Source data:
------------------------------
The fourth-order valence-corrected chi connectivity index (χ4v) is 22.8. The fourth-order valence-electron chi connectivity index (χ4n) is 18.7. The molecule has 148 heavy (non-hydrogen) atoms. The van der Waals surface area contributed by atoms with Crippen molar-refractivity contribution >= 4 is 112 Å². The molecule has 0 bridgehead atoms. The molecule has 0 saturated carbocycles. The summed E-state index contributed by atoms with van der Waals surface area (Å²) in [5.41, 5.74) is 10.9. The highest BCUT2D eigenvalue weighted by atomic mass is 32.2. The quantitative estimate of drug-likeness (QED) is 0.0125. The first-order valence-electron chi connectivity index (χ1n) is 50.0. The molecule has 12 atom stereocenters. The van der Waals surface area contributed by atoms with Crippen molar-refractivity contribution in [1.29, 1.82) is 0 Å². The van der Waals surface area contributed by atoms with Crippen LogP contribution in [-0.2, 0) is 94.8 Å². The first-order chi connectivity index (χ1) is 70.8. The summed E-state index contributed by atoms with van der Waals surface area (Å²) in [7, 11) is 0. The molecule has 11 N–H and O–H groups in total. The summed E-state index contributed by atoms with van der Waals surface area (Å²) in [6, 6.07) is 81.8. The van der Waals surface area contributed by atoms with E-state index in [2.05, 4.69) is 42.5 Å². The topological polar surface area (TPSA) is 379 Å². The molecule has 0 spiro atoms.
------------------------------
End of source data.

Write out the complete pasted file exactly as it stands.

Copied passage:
The fourth-order valence-corrected chi connectivity index (χ4v) is 22.8. The fourth-order valence-electron chi connectivity index (χ4n) is 18.7. The molecule has 148 heavy (non-hydrogen) atoms. The van der Waals surface area contributed by atoms with Crippen molar-refractivity contribution >= 4 is 112 Å². The molecule has 0 bridgehead atoms. The molecule has 0 saturated carbocycles. The summed E-state index contributed by atoms with van der Waals surface area (Å²) in [5.41, 5.74) is 10.9. The highest BCUT2D eigenvalue weighted by atomic mass is 32.2. The quantitative estimate of drug-likeness (QED) is 0.0125. The first-order valence-electron chi connectivity index (χ1n) is 50.0. The molecule has 12 atom stereocenters. The van der Waals surface area contributed by atoms with Crippen molar-refractivity contribution in [1.29, 1.82) is 0 Å². The van der Waals surface area contributed by atoms with Crippen LogP contribution in [-0.2, 0) is 94.8 Å². The first-order chi connectivity index (χ1) is 70.8. The summed E-state index contributed by atoms with van der Waals surface area (Å²) in [7, 11) is 0. The molecule has 11 N–H and O–H groups in total. The summed E-state index contributed by atoms with van der Waals surface area (Å²) in [6, 6.07) is 81.8. The van der Waals surface area contributed by atoms with E-state index in [2.05, 4.69) is 42.5 Å². The topological polar surface area (TPSA) is 379 Å². The molecule has 0 spiro atoms.